Pore-forming toxins

Cell Mol Life Sci. 2002 May;59(5):832-44. doi: 10.1007/s00018-002-8471-1.


Pore-forming toxins are widely distributed proteins which form lesions in biological membranes. In this review, bacterial pore-forming toxins are treated as a paradigm and discussed in terms of the structural principles on which they work. Then, a large family of bacterial toxins, the cholesterol-binding toxins, are analyzed in depth to provide an overview of the processes involved in pore formation. The ways in which the cholesterol-binding toxins (cholesterol-dependent cytolysins) interact with membranes and form pores, the structure of the monomeric soluble and oligomeric pore-forming states, and the effects of the toxin on membrane structure are discussed. By surveying the range of work which has been done on cholesterol-binding toxins, a working model is elaborated which reconciles two current, apparently diametrically opposed, models for their mechanism.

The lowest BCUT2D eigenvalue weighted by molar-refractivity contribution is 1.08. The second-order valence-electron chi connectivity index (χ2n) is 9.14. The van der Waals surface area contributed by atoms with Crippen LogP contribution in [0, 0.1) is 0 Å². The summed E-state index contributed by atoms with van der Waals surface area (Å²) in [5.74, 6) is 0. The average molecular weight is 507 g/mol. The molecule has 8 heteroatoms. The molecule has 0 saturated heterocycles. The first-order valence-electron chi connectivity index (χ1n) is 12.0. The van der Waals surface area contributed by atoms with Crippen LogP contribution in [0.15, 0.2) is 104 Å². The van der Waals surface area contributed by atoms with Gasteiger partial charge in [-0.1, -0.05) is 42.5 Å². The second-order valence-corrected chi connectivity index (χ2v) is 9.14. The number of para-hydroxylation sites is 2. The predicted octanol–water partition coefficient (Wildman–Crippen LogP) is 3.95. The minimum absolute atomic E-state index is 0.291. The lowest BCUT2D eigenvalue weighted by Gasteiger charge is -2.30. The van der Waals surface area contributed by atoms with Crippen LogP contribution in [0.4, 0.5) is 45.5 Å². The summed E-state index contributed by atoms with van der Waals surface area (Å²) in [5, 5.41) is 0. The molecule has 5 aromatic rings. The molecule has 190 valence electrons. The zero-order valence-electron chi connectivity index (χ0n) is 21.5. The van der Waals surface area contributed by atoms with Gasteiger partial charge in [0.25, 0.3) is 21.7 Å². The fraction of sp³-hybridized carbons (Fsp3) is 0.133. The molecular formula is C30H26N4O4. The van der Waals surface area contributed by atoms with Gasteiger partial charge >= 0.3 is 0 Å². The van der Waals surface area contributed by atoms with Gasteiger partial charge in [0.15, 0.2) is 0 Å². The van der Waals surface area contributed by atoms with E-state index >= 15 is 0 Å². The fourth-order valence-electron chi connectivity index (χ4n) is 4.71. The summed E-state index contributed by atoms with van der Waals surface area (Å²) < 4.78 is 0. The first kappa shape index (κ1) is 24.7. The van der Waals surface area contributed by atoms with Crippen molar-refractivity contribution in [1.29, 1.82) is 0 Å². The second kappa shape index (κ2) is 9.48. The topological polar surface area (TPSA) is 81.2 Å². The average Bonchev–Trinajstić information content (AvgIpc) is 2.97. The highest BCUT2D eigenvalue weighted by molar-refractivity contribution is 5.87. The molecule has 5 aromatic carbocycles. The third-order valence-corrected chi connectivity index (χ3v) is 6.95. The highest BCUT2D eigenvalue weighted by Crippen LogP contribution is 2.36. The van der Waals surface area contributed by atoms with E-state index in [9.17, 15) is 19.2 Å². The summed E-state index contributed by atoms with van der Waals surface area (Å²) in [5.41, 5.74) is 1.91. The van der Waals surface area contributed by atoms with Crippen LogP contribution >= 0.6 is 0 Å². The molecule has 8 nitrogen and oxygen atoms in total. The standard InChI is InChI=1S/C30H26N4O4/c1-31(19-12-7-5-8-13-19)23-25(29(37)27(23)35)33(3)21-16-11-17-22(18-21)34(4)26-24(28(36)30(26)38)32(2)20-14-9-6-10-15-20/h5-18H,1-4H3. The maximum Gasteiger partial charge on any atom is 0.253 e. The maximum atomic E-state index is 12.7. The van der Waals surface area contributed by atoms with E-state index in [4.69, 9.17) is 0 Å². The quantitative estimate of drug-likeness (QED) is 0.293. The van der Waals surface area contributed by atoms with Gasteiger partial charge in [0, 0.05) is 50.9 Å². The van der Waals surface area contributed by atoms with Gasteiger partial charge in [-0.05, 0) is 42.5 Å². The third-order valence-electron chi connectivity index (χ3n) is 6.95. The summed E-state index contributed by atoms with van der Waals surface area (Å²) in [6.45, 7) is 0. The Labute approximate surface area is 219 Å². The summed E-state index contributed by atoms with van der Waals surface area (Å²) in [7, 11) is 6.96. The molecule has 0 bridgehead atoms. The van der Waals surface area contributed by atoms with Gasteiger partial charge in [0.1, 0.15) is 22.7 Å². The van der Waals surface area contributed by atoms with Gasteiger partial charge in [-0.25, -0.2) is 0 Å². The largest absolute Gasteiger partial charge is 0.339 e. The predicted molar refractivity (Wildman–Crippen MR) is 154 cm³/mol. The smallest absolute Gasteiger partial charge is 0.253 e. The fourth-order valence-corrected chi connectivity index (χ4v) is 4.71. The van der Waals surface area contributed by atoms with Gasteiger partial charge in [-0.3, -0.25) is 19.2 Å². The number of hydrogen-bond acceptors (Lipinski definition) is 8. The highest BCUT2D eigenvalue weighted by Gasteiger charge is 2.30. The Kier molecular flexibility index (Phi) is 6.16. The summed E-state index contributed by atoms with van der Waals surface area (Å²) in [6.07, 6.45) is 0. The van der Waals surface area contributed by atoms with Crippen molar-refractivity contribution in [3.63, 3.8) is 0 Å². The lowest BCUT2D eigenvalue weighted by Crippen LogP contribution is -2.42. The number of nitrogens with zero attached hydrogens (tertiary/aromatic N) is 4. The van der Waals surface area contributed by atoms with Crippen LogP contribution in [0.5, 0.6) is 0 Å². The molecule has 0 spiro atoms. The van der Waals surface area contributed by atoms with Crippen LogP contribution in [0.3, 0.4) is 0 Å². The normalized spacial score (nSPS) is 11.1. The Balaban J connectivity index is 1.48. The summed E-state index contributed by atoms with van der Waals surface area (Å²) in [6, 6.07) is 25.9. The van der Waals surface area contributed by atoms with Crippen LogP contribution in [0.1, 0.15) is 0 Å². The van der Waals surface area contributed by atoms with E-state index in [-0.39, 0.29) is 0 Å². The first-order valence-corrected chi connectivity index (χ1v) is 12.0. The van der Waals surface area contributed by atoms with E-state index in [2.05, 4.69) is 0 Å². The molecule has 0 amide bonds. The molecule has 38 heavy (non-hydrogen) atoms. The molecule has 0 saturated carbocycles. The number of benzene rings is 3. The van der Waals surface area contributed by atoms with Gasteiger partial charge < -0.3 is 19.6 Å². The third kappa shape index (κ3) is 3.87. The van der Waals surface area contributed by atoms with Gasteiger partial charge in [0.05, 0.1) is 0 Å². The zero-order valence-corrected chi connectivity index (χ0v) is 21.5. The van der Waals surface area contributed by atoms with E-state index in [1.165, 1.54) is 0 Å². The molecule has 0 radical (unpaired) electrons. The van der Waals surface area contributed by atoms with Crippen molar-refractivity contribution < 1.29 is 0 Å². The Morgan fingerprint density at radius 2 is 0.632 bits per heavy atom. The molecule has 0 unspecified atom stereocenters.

Publication types

  • Review

MeSH terms

  • Bacterial Proteins / chemistry
  • Bacterial Proteins / metabolism
  • Bacterial Toxins / chemistry
  • Bacterial Toxins / metabolism*
  • Cell Membrane / metabolism
  • Cholesterol / metabolism
  • Models, Molecular
  • Porins / chemistry
  • Porins / metabolism*
  • Protein Structure, Secondary
  • Protein Structure, Tertiary
  • Toxins, Biological / chemistry
  • Toxins, Biological / metabolism


  • Bacterial Proteins
  • Bacterial Toxins
  • Porins
  • Toxins, Biological
  • Cholesterol